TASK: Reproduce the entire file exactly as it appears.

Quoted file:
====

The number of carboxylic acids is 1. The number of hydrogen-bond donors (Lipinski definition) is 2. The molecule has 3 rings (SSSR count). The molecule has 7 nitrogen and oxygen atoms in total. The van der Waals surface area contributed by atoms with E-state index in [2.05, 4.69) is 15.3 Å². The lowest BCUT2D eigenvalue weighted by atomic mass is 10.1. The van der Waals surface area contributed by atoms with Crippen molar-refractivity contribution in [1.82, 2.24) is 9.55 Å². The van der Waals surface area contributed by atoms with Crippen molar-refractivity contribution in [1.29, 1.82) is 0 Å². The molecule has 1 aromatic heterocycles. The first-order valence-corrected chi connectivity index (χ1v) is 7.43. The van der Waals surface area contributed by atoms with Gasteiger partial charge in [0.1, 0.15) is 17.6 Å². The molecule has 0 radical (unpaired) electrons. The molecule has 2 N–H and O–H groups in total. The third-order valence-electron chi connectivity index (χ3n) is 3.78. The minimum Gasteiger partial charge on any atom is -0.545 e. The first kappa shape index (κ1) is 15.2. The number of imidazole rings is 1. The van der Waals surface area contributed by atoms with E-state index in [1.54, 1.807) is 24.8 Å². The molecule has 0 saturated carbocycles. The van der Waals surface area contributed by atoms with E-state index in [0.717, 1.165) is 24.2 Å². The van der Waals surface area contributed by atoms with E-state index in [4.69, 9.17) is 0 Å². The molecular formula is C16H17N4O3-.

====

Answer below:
The number of carboxylic acids is 1. The number of hydrogen-bond donors (Lipinski definition) is 2. The molecule has 3 rings (SSSR count). The molecule has 7 nitrogen and oxygen atoms in total. The van der Waals surface area contributed by atoms with E-state index in [2.05, 4.69) is 15.3 Å². The lowest BCUT2D eigenvalue weighted by atomic mass is 10.1. The van der Waals surface area contributed by atoms with Crippen molar-refractivity contribution in [1.82, 2.24) is 9.55 Å². The van der Waals surface area contributed by atoms with Crippen molar-refractivity contribution in [1.29, 1.82) is 0 Å². The molecule has 1 aromatic heterocycles. The first-order valence-corrected chi connectivity index (χ1v) is 7.43. The van der Waals surface area contributed by atoms with Gasteiger partial charge in [0.1, 0.15) is 17.6 Å². The molecule has 0 radical (unpaired) electrons. The molecule has 2 N–H and O–H groups in total. The third-order valence-electron chi connectivity index (χ3n) is 3.78. The minimum Gasteiger partial charge on any atom is -0.545 e. The first kappa shape index (κ1) is 15.2. The number of imidazole rings is 1. The van der Waals surface area contributed by atoms with E-state index in [1.54, 1.807) is 24.8 Å². The molecule has 0 saturated carbocycles. The van der Waals surface area contributed by atoms with E-state index in [0.717, 1.165) is 24.2 Å². The van der Waals surface area contributed by atoms with E-state index in [4.69, 9.17) is 0 Å². The molecular formula is C16H17N4O3-.